self-incompatibility


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self-incompatibility

a condition in plants where certain types of pollen will not form pollen tubes when deposited on the female stigma, thus preventing fertilization. Self-incompatibility prevents self-fertilization and promotes heterozygosity (the mixing of allelic forms). The system is controlled by an S locus with many alleles (see MULTIPLE ALLELISM), and pollen with the same allele as in the stigma will not germinate to form a pollen tube. This is shown in Fig. 279. Self-incompatibility mechanisms are much used to produce HYBRID plants (e.g. various Brassica crops). See also COMPATIBILITY.
References in periodicals archive ?
In hermaphrodites, self-incompatibility produces differences in fertilization success that are similar in magnitude to among-species crosses, which could result in fairly strong selection pressures against self-fertilization when non-self eggs are available.
Pollen tube growth was not interrupted in the cross-pollination treatment, in contrast to self-pollinated flowers, where pollen tube growth stopped in the stigma or in the style, identifying possible sites of pre-zygotic self-incompatibility.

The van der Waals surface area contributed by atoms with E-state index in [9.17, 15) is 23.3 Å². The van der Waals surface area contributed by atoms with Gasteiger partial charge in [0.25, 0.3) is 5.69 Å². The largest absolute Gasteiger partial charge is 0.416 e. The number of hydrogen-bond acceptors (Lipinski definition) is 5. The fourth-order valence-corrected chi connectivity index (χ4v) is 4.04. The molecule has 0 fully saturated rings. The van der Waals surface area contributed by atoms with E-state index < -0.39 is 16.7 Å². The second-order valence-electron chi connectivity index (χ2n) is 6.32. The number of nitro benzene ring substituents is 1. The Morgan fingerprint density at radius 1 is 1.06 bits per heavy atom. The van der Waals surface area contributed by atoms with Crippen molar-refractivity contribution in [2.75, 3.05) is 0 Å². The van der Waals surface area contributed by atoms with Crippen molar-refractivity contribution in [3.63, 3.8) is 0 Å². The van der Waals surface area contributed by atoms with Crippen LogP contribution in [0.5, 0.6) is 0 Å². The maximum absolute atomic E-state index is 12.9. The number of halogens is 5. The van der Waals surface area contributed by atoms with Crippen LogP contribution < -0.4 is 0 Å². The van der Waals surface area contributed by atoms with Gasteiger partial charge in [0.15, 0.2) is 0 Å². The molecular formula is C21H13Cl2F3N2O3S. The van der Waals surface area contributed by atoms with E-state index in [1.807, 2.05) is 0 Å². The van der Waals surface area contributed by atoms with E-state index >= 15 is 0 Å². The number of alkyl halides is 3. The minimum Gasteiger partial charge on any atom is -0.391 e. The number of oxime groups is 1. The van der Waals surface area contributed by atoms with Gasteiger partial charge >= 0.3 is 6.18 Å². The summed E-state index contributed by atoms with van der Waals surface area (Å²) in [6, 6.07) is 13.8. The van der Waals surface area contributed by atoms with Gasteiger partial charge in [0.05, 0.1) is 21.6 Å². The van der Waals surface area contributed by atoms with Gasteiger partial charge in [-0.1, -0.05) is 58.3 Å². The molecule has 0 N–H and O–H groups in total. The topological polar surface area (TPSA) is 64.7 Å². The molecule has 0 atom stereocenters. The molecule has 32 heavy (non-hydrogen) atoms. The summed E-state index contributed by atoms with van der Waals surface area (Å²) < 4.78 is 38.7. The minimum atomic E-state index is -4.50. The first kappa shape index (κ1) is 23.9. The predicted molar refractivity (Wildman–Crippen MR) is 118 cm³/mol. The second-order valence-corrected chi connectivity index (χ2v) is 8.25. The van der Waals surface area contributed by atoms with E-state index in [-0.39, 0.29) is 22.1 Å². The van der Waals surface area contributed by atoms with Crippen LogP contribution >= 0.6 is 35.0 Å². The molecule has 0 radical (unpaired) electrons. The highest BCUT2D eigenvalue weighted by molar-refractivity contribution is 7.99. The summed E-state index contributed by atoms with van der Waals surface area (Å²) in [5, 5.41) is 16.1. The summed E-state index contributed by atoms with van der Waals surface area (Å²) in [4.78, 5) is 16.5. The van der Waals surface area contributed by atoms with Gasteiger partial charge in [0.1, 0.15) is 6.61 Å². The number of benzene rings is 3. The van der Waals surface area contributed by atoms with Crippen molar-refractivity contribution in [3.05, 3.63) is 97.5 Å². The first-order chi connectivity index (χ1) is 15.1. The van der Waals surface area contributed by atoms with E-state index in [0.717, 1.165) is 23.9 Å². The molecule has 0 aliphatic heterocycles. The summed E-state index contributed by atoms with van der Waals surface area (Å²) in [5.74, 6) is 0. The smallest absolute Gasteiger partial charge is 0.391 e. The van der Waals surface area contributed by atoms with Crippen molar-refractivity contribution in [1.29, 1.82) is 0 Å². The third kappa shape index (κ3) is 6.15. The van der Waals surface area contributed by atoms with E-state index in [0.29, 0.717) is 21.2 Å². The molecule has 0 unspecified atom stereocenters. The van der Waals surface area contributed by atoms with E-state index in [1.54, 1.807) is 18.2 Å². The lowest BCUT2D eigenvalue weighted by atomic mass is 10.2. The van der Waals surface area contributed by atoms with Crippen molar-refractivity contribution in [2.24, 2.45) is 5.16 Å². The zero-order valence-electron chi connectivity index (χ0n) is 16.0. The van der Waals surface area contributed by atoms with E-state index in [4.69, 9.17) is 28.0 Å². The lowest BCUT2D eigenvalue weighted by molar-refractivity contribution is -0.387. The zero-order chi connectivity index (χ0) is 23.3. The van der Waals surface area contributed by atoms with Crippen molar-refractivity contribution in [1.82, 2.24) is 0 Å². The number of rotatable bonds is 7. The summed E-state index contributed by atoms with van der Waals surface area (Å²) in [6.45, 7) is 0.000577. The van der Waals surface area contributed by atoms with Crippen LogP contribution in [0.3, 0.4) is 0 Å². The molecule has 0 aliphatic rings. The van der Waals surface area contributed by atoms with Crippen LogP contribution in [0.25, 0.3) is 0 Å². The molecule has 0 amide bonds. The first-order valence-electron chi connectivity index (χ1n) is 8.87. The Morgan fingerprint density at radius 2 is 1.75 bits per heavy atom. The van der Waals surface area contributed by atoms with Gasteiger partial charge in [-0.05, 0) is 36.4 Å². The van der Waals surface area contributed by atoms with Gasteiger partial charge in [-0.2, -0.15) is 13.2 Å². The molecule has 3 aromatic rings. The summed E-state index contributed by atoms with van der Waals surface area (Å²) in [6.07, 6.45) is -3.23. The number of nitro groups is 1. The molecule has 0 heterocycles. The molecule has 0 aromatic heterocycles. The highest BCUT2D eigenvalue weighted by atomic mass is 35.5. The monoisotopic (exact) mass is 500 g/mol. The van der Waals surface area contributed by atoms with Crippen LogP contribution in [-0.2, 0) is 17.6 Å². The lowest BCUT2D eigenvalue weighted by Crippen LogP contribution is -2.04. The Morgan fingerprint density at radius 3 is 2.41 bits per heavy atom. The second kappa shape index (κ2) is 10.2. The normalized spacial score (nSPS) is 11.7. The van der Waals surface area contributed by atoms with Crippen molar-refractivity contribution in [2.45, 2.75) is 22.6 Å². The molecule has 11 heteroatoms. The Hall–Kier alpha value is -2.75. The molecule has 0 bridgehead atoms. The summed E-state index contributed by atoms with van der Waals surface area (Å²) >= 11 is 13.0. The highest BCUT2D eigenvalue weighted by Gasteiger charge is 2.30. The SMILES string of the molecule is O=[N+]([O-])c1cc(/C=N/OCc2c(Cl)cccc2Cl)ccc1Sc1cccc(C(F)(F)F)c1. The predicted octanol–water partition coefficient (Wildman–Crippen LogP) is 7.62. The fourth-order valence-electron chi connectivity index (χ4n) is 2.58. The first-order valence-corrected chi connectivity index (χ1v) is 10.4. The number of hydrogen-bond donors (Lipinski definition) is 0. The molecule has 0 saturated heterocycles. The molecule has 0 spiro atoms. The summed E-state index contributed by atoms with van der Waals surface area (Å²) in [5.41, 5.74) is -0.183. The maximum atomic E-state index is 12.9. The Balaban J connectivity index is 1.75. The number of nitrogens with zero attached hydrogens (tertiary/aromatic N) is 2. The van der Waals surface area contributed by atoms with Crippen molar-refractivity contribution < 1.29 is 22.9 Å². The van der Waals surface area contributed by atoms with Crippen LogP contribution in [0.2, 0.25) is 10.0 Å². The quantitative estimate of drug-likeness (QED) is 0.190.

Macrophylogenetic analyses of the gain and loss of self-incompatibility in the Asteraceae.
dominant self-incompatibility inhibitor (De Jong et al., 1971).
Identification of random amplified polymorphic DNA (RAPD) markers for self-incompatibility alleles in hazelnut.
In flowering plants (also called angiosperms), an intraspecific reproductive mechanism, self-incompatibility (SI), has so far been widely known.
specific goals were to determine: presence of spontaneous self-fertilization (i.e., breakdown of self-incompatibility) in three species, D.